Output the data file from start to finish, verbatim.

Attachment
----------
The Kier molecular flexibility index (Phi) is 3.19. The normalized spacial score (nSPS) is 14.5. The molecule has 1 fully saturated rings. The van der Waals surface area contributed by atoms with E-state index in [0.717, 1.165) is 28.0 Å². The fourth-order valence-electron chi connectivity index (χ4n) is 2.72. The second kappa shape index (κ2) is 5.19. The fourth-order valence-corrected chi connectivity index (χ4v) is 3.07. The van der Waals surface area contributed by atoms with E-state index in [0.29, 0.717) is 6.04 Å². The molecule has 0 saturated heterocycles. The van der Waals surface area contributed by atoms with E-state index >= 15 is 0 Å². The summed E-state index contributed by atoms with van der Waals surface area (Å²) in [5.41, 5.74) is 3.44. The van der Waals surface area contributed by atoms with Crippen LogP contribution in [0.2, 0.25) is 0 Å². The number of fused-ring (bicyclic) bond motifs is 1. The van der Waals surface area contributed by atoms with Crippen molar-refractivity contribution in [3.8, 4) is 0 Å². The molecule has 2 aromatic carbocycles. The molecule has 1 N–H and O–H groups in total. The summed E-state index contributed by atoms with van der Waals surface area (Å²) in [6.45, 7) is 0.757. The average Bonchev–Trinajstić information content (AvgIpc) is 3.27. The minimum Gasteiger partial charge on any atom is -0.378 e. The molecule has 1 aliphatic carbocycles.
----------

The Kier molecular flexibility index (Phi) is 3.19. The normalized spacial score (nSPS) is 14.5. The molecule has 1 fully saturated rings. The van der Waals surface area contributed by atoms with E-state index in [0.717, 1.165) is 28.0 Å². The fourth-order valence-electron chi connectivity index (χ4n) is 2.72. The second kappa shape index (κ2) is 5.19. The fourth-order valence-corrected chi connectivity index (χ4v) is 3.07. The van der Waals surface area contributed by atoms with E-state index in [0.29, 0.717) is 6.04 Å². The molecule has 0 saturated heterocycles. The van der Waals surface area contributed by atoms with E-state index >= 15 is 0 Å². The summed E-state index contributed by atoms with van der Waals surface area (Å²) in [5.41, 5.74) is 3.44. The van der Waals surface area contributed by atoms with Crippen LogP contribution in [0.2, 0.25) is 0 Å². The number of fused-ring (bicyclic) bond motifs is 1. The van der Waals surface area contributed by atoms with Crippen molar-refractivity contribution in [3.8, 4) is 0 Å². The molecule has 2 aromatic carbocycles. The molecule has 1 N–H and O–H groups in total. The summed E-state index contributed by atoms with van der Waals surface area (Å²) in [6.45, 7) is 0.757. The average Bonchev–Trinajstić information content (AvgIpc) is 3.27. The minimum Gasteiger partial charge on any atom is -0.378 e. The molecule has 1 aliphatic carbocycles.